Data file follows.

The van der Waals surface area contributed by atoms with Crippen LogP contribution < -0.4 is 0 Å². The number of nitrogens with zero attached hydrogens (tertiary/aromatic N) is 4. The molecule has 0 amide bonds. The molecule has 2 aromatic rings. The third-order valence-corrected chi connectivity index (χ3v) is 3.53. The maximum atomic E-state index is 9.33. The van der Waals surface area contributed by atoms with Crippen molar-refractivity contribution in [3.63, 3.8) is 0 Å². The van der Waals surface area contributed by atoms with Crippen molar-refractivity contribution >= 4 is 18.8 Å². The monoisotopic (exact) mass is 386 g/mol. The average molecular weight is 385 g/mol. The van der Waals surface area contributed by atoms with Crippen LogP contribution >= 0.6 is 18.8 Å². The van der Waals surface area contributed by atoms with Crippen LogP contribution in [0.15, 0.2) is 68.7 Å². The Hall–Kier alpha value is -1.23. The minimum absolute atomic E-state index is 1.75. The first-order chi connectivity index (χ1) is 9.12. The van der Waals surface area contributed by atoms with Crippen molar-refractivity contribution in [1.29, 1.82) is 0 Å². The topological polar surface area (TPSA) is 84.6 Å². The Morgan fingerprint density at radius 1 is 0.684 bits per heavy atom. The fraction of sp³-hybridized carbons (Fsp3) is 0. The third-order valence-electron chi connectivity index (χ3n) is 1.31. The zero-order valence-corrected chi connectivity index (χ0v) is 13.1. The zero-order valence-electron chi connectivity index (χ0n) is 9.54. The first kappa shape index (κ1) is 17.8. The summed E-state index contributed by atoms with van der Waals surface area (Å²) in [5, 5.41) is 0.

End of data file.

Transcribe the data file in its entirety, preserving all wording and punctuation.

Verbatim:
The van der Waals surface area contributed by atoms with Crippen LogP contribution < -0.4 is 0 Å². The number of nitrogens with zero attached hydrogens (tertiary/aromatic N) is 4. The molecule has 0 amide bonds. The molecule has 2 aromatic rings. The third-order valence-corrected chi connectivity index (χ3v) is 3.53. The maximum atomic E-state index is 9.33. The van der Waals surface area contributed by atoms with Crippen molar-refractivity contribution in [3.63, 3.8) is 0 Å². The van der Waals surface area contributed by atoms with Crippen molar-refractivity contribution >= 4 is 18.8 Å². The monoisotopic (exact) mass is 386 g/mol. The average molecular weight is 385 g/mol. The van der Waals surface area contributed by atoms with Crippen LogP contribution >= 0.6 is 18.8 Å². The van der Waals surface area contributed by atoms with Crippen LogP contribution in [0.15, 0.2) is 68.7 Å². The Hall–Kier alpha value is -1.23. The minimum absolute atomic E-state index is 1.75. The first-order chi connectivity index (χ1) is 9.12. The van der Waals surface area contributed by atoms with Crippen molar-refractivity contribution in [1.29, 1.82) is 0 Å². The topological polar surface area (TPSA) is 84.6 Å². The Morgan fingerprint density at radius 1 is 0.684 bits per heavy atom. The fraction of sp³-hybridized carbons (Fsp3) is 0. The third-order valence-electron chi connectivity index (χ3n) is 1.31. The zero-order valence-corrected chi connectivity index (χ0v) is 13.1. The zero-order valence-electron chi connectivity index (χ0n) is 9.54. The first kappa shape index (κ1) is 17.8. The summed E-state index contributed by atoms with van der Waals surface area (Å²) in [5, 5.41) is 0.